Despite the familiar body, the Ferrari SUV will ride on an all-new platform.

The world didn’t end when the likes of Bentley, Rolls-Royce, Lamborghini, and Aston Martin launched their SUVs and we’re fairly certain there won’t be a cataclysm on the day Ferrari will introduce the Purosangue. Caught from afar by our spy photographers, Maranello’s very first sport utility vehicle was seen riding unusually low while hiding underneath a body sourced from a Maserati Levante.

The Prancing Horse has already made room in its lineup for the Purosangue by retiring the all-wheel-drive GTC4Lusso in September 2020. However, it will be a while before the SUV will be officially unveiled seeing as how Ferrari is still using test mules with bodies borrowed from Modena’s first high-riding offering.

Gallery: 2022 Ferrari Purosangue test mule spy photos

Don’t go into thinking the Purosangue will use the same platform as the Levante because Ferrari has already announced its first foray into the SUV segment will be based on completely new underpinnings. When the model was announced in September 2018, the Front Mid Engine Architecture was detailed a little bit, promising an innovative suspension, hybrid availability, and variable ground clearance.

The combustion engine will be positioned behind the front axle while the dual-clutch automatic transmission is going to be installed at the back. Several powertrains are being worked on, and it’s widely believed the mighty V12 will be one of them. The adoption of a hybrid setup will grant the Purosangue with a pure electric range for what will be a five-door SUV with a somewhat swoopy shape and four seats.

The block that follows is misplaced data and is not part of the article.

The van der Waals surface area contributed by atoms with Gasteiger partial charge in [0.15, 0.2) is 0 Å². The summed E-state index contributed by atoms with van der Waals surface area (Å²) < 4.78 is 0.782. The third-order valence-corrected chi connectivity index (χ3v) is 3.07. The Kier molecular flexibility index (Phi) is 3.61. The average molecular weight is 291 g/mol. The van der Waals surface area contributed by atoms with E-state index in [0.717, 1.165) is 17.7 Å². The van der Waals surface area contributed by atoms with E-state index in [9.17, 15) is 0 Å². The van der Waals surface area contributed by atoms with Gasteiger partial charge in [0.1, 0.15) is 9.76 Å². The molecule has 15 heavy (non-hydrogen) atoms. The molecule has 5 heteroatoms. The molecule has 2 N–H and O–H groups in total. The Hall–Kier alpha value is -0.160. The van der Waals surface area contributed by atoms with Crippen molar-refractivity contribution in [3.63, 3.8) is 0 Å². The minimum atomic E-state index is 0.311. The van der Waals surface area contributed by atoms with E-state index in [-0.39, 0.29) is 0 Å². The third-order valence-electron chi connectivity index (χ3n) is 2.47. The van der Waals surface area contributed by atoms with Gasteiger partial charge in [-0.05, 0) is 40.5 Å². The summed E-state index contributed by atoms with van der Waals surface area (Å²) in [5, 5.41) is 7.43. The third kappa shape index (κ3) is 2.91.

Piano Industriale Ferrari 2018-2022
Piano Industriale Ferrari 2018-2022

During the announcement event, Ferrari used some big words to describe the SUV by promising it’s going to offer the “best performance and fun to drive in the segment.” In addition, the Thoroughbred is set to deliver “revolutionary accessibility and state of the art comfort on board,” complete with a rear-seat entertainment system.

Looking at this test mule, we’re getting the impression it’s not a carbon copy of the Levante. The hood appears to be slightly longer and it seems to have a sizeable bulge, presumably to accommodate the big V12. The quad exhaust tips are also Ferrari-esque as they seem to resemble those of the defunct GT4Clusso grand tourer. The low ride height suggests the Purosangue will be more along the lines of a slightly taller wagon rather than a traditional SUV.

We’re also tempted to believe the wheel arches are slightly wider than those of the Levante, likely to fit the Purosangue’s wider tracks. In addition, the ungainly front bumper attempts to mimic the Maserati’s front grille design with the vertical slats, but it’s obviously fake and not representative of the final design.

The unveiling is expected to take place sometime next year and we believe it will arrive in North America as a 2023MY.

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